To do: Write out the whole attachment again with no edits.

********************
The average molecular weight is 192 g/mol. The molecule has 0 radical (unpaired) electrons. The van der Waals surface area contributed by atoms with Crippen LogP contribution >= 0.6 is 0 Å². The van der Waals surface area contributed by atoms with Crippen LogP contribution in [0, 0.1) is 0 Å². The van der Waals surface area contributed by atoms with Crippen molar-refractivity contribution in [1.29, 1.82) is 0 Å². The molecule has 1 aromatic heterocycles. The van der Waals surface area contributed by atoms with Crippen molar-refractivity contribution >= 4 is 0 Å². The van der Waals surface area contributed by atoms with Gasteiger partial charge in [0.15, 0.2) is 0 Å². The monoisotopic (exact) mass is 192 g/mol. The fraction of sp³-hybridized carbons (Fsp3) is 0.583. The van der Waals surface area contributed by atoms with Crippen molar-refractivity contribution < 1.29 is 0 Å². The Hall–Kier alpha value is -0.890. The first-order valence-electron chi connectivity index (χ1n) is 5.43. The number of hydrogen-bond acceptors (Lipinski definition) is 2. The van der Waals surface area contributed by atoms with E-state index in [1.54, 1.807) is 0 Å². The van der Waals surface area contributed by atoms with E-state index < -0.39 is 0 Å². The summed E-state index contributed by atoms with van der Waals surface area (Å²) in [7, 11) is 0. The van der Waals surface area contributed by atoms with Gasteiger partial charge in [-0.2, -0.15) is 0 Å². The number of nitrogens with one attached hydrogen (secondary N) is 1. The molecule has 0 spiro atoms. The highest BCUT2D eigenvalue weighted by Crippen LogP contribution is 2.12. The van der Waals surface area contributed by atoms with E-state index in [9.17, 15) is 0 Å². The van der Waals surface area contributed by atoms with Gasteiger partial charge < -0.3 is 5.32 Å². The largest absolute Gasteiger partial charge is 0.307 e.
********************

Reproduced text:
The average molecular weight is 192 g/mol. The molecule has 0 radical (unpaired) electrons. The van der Waals surface area contributed by atoms with Crippen LogP contribution >= 0.6 is 0 Å². The van der Waals surface area contributed by atoms with Crippen LogP contribution in [0, 0.1) is 0 Å². The van der Waals surface area contributed by atoms with Crippen molar-refractivity contribution in [1.29, 1.82) is 0 Å². The molecule has 1 aromatic heterocycles. The van der Waals surface area contributed by atoms with Crippen molar-refractivity contribution >= 4 is 0 Å². The van der Waals surface area contributed by atoms with Gasteiger partial charge in [0.15, 0.2) is 0 Å². The monoisotopic (exact) mass is 192 g/mol. The fraction of sp³-hybridized carbons (Fsp3) is 0.583. The van der Waals surface area contributed by atoms with Crippen molar-refractivity contribution < 1.29 is 0 Å². The Hall–Kier alpha value is -0.890. The first-order valence-electron chi connectivity index (χ1n) is 5.43. The number of hydrogen-bond acceptors (Lipinski definition) is 2. The van der Waals surface area contributed by atoms with E-state index in [1.54, 1.807) is 0 Å². The van der Waals surface area contributed by atoms with E-state index < -0.39 is 0 Å². The summed E-state index contributed by atoms with van der Waals surface area (Å²) in [7, 11) is 0. The van der Waals surface area contributed by atoms with Gasteiger partial charge in [-0.2, -0.15) is 0 Å². The number of nitrogens with one attached hydrogen (secondary N) is 1. The molecule has 0 spiro atoms. The highest BCUT2D eigenvalue weighted by Crippen LogP contribution is 2.12. The van der Waals surface area contributed by atoms with E-state index in [9.17, 15) is 0 Å². The van der Waals surface area contributed by atoms with Gasteiger partial charge < -0.3 is 5.32 Å². The largest absolute Gasteiger partial charge is 0.307 e.